No heat. No food. No end in sight. The families facing deepening, desperate poverty

Written by: Pete Henshaw | Published:
Image: Adobe Stock

Deepening levels of poverty have forced many of the poorest families to cut down on or skip meals. Other families are turning off the heating. Some families have no choice but to do both...

The annual UK poverty report from the Joseph Rowntree Foundation (JRF, 2023) also warns that many of the poorest families are living on a knife-edge, unable to afford any unexpected expense, living in arrears, and using credit to pay essential bills.

And with inflation continuing to hit record levels – there is no end in sight for these families.

Official government figures show that in the year to March 2021, 3.9 million children and young people (27%) were living in poverty (in families with 60% of the median UK income after housing costs). This figure includes one million children aged just four and under.

However, the report says that as many as 2.7 million children and young people (19%) are now living in “deep poverty” (in families with 50% of median income).

It also warns that one in six children are living in persistent poverty – meaning they have been in poverty for three of the last four years.

And the picture today, as you read this article, will be much worse. This is because the removal in October 2021 of the £20 uplift to Universal Credit, introduced at the height of the pandemic, and soaring inflation mean the situation will have deteriorated for many families since the official data was last collected. The official figures are due to be updated in March.

When this happens, it has already been estimated that the number of children living in poverty will return at least to levels seen before the Universal Credit uplift – about 4.3 million.

The JRF report has sparked renewed calls in education circles for the government to expand free school meals to all children on Universal Credit It is estimated that 800,000 children living in poverty are still not eligible for FSMs and teachers have been reporting increasing numbers of children turning up at school hungry.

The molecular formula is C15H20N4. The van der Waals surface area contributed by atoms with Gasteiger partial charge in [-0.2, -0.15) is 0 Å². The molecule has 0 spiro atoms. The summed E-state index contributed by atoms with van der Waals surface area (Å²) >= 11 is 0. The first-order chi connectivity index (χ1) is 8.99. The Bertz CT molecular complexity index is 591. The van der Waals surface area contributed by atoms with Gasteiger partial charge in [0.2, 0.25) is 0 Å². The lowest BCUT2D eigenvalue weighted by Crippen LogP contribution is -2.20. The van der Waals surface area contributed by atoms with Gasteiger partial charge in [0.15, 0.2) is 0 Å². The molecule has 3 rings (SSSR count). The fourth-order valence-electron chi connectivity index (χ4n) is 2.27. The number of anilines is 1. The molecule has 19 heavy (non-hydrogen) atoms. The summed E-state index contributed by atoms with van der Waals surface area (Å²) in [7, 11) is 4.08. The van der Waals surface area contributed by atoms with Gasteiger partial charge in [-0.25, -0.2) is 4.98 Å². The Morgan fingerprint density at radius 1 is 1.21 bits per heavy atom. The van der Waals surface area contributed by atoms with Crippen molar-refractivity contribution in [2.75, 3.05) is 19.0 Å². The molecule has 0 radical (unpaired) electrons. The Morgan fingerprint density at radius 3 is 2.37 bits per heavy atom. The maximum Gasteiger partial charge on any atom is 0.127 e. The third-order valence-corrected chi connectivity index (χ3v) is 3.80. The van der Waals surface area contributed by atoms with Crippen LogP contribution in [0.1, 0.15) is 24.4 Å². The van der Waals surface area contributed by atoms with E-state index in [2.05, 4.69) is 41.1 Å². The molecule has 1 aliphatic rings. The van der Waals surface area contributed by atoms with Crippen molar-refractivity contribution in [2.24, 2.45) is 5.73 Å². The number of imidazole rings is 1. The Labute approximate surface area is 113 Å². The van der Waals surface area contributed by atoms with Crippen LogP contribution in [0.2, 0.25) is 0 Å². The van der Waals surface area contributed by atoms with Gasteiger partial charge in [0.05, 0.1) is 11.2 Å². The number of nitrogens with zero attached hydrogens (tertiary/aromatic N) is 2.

The report cites data from the JRF cost of living tracker (Earwaker, 2022) which looks at the impact of poverty on the poorest families in the country.

For October and November 2022, the report states: “Looking across the poorest fifth of families, the results present a truly shocking picture: more than 7 in 10 families are going without essentials, around 6 in 10 cannot afford an unexpected expense, more than half are in arrears, and around a quarter use credit to pay essential bills. The situation has worsened greatly since … October 2021.”

The tracker finds that 6 in 10 of the poorest families either cut down on or skipped meals for adults in the home because there was not enough money for food; 6 in 10 of the poorest families are also heating their homes less.

And there is a frightening overlap between households not able to heat their homes and those not able to eat properly. The report is stark: “What is deeply worrying … is the degree of overlap between going without enough food and warmth.

“Among those unable to heat their home adequately between June and November 2022, 79% also reported either going hungry or cutting down on meals because there wasn’t enough money for food in the previous 30 days.

“Overall, that means one in four (27%) low-income households were going without enough food and were unable to keep their homes warm.”

The report adds: “In autumn 2022, JRF’s cost of living tracker found that 1.4 million households in the bottom income quintile had both not heated their home and had cut down on food, skipped meals or gone hungry since the beginning of 2022.”